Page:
Did you know that it’s been nearly twenty years since the first website was placed online? Have you ever thought about how the Internet and the web have evolved in time?
Ponder it: the Internet, a complex series of interconnected networks, protocols, servers, cables, and computers, has evolved from its early days as U.S. Department of Defense research project into the foundation for the World Wide Web, what we use today to interact with one another via browsers, email, Twitter, Skype (Skype), and millions of other online tools.
As we approach the imminent launch of the Apple Tablet and analyze new trends coming out of this year’s Consumer Electronics Show (our full coverage), now is a good time to reflect on what the web will look like in the next decade — and beyond.
I have four big predictions to share for what the web will look like in the near future. This is what I expect in the evolution of our online lives:
The Web Will Be Accessible Anywhere
Our society couldn’t operate today without Wi-Fi, but it didn’t become prevalent until the early to mid-2000s. Before that, we used Ethernet cables and before that, our primary method of connecting to the web was via phone lines. Every few years, our method of accessing web changes to be faster and more accessible.
Two things make me believe that the web will be accessible from anywhere and at any time: the rise of wireless 3G and 4G networks and the likelihood for nationwide Wi-Fi to blanket the U.S. and beyond.
Let’s first talk about 3G: since its introduction in the early 2000s, it has quickly spread to major cities worldwide. Accessing the web is now as simple as pulling out your smartphone, and it’s getting faster with the introduction of 4G networks and 4G phones. The Apple Tablet is even rumored to have a data plan on Verizon and AT&T’s 3G networks. More and more laptops come with built-in 3G access as well.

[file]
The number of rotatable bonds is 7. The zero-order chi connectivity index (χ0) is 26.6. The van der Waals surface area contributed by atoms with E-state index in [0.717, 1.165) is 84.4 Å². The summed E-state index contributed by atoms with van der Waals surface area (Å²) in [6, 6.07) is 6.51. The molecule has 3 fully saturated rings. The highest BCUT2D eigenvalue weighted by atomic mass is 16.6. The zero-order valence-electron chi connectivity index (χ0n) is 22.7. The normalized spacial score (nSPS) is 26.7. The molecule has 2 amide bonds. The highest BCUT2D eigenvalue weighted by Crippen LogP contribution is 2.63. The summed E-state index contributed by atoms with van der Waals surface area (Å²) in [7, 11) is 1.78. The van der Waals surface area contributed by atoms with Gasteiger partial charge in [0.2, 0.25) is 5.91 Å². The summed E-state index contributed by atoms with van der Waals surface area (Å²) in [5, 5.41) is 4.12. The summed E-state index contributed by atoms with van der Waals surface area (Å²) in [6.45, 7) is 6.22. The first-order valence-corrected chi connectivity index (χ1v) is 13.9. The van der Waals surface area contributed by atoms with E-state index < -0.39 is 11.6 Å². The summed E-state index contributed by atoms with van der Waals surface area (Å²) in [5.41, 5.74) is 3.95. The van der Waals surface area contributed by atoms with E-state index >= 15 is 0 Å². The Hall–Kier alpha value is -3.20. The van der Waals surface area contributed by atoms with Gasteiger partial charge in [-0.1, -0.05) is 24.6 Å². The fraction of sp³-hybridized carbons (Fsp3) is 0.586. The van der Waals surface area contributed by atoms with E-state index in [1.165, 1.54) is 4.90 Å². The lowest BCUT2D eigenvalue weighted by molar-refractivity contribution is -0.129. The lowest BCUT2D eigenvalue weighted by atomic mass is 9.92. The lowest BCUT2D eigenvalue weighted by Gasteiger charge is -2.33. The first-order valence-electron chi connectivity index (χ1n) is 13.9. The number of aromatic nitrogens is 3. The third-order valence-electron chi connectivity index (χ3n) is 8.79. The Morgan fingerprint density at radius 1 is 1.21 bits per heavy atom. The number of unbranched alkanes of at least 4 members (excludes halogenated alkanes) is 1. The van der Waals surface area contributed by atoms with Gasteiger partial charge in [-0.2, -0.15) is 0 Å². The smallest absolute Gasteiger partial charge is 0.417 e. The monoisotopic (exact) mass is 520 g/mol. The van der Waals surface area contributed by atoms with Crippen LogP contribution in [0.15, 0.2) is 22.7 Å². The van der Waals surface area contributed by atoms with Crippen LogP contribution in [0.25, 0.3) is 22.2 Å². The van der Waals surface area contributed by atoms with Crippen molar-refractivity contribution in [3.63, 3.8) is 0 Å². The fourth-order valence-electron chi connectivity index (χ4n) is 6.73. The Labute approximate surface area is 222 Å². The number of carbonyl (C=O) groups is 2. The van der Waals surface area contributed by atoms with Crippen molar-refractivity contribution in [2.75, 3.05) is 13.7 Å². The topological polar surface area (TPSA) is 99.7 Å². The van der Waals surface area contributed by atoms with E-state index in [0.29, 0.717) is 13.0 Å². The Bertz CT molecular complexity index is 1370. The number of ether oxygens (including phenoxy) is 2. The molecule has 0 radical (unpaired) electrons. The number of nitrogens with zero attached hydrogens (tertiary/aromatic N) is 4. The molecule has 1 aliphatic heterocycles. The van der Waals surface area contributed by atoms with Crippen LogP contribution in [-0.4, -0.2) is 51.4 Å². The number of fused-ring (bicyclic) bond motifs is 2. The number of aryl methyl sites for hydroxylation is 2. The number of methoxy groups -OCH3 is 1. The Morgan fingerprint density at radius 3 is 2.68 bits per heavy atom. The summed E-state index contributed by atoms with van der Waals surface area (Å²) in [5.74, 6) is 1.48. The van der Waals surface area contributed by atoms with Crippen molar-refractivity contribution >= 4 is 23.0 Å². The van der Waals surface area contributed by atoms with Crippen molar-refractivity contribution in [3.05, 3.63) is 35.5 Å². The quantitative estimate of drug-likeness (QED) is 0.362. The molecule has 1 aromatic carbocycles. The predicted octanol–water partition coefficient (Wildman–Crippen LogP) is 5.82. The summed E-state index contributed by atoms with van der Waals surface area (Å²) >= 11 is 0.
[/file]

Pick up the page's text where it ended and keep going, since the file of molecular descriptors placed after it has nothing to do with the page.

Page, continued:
Nationwide Wi-Fi is the more exciting prospect, though. In 2008, the FCC had an auction for the 700 MHz wireless spectrum. A lot of attention was focused on that auction when Google (Google) joined as a multi-billion dollar bidder. Some speculated that Google wanted to turn the spectrum into a nationwide Wi-Fi network. While Verizon eventually won, a nationwide Wi-Fi network is still very possible and, in fact, seems logical given the direction of web technology today.
The point is that more devices will have access to these networks and that these networks will be more prevalent as time goes on. Ten to twenty years down the road, people will wonder how we managed with laptops disconnected from a Wi-Fi or 4G signal.
Web Access Will Not Focus Around the Computer
In a column on CNN earlier this month, Mashable’s Adam Ostrow explored one of the biggest trends at CES: the embedding of the web outside of the computer. At present, we focus our Internet use in the U.S. on our laptops. In Japan though, many more access the web primarily through their phones, a trend that is just beginning to sweep the states.
This is just the beginning. New Internet-enabled TVs will allow us to browse from the living room and soon our cars will become Wi-Fi hotspots.